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Article << Previous     |     Next >>   Contents Vol 7(1)

Behaviour of the Koala, Phascolarctos cinereus (Goldfuss), in Captivity III*. Vocalisations

M Smith

Australian Wildlife Research 7(1) 13 - 34
Published: 1980

Abstract

Vocalizations of koalas are classified as follows: squeak, the basic call of cubs; squawk, a sign of mild distress or aggression; low grunt, the response to very weak stimulus contrast; harsh grunt, of fighting males. All these are poorly structured, with many overlapping frequencies; they are not discrete but are linked by intermediates. The snarl, wail and scream are agonistic calls made by females: the snarl is brief and guttural, the others prolonged and well structured, with distinct harmonics; all three serve as defensive threats only. The bellow is the characteristic male call, and consists of a long series of deep, snoring inhalations and belching exhalations. It is most frequent during the mating season, and is fully developed at 3 years old. Females bellow less often and more softly. The context of all agonistic calls is analysed; those of females are related to the degree of excitement and the nature of the stimulus; bellowing is related to the presence or apparent absence of stimulus and the degree of motivation. Bellowing probably functions as a general broadcast vocalization, evolved from a call made during aggression.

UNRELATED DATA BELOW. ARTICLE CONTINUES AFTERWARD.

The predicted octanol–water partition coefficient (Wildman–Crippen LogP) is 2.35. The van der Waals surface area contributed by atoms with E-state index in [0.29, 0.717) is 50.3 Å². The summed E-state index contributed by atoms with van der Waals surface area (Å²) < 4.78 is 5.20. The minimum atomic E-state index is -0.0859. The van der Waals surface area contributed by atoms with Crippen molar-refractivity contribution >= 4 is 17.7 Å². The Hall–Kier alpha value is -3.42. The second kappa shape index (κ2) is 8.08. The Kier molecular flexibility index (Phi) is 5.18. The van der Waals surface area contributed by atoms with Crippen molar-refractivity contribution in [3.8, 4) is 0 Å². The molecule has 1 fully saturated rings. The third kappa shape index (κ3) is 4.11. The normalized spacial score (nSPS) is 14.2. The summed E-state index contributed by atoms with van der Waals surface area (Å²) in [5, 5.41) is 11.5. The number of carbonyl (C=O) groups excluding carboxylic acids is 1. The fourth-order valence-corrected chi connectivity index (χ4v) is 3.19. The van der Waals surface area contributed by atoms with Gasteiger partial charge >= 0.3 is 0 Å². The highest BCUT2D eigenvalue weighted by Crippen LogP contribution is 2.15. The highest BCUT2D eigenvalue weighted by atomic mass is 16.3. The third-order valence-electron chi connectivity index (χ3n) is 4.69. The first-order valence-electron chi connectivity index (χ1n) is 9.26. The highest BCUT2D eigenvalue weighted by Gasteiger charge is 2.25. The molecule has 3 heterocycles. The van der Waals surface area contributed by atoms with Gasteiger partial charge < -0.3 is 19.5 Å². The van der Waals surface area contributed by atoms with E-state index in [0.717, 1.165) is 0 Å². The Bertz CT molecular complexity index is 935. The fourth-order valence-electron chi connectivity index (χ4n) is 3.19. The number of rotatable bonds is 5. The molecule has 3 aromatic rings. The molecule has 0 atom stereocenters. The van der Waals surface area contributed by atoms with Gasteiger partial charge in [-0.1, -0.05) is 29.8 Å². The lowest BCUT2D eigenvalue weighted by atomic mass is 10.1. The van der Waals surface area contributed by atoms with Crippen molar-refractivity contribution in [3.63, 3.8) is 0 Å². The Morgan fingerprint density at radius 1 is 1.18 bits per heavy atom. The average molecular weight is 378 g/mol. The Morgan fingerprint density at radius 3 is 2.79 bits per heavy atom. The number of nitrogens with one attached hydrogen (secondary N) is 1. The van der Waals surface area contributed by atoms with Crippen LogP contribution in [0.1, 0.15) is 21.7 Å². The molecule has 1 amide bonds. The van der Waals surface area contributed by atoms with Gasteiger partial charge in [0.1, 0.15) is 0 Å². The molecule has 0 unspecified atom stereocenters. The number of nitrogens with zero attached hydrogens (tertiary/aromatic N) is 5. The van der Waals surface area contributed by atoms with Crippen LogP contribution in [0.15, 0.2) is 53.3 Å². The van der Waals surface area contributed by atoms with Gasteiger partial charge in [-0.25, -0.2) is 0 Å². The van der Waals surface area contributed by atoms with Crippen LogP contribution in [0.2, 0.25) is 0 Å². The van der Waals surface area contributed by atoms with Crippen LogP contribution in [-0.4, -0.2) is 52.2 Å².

Full text doi:10.1071/WR9800013

© CSIRO 1980

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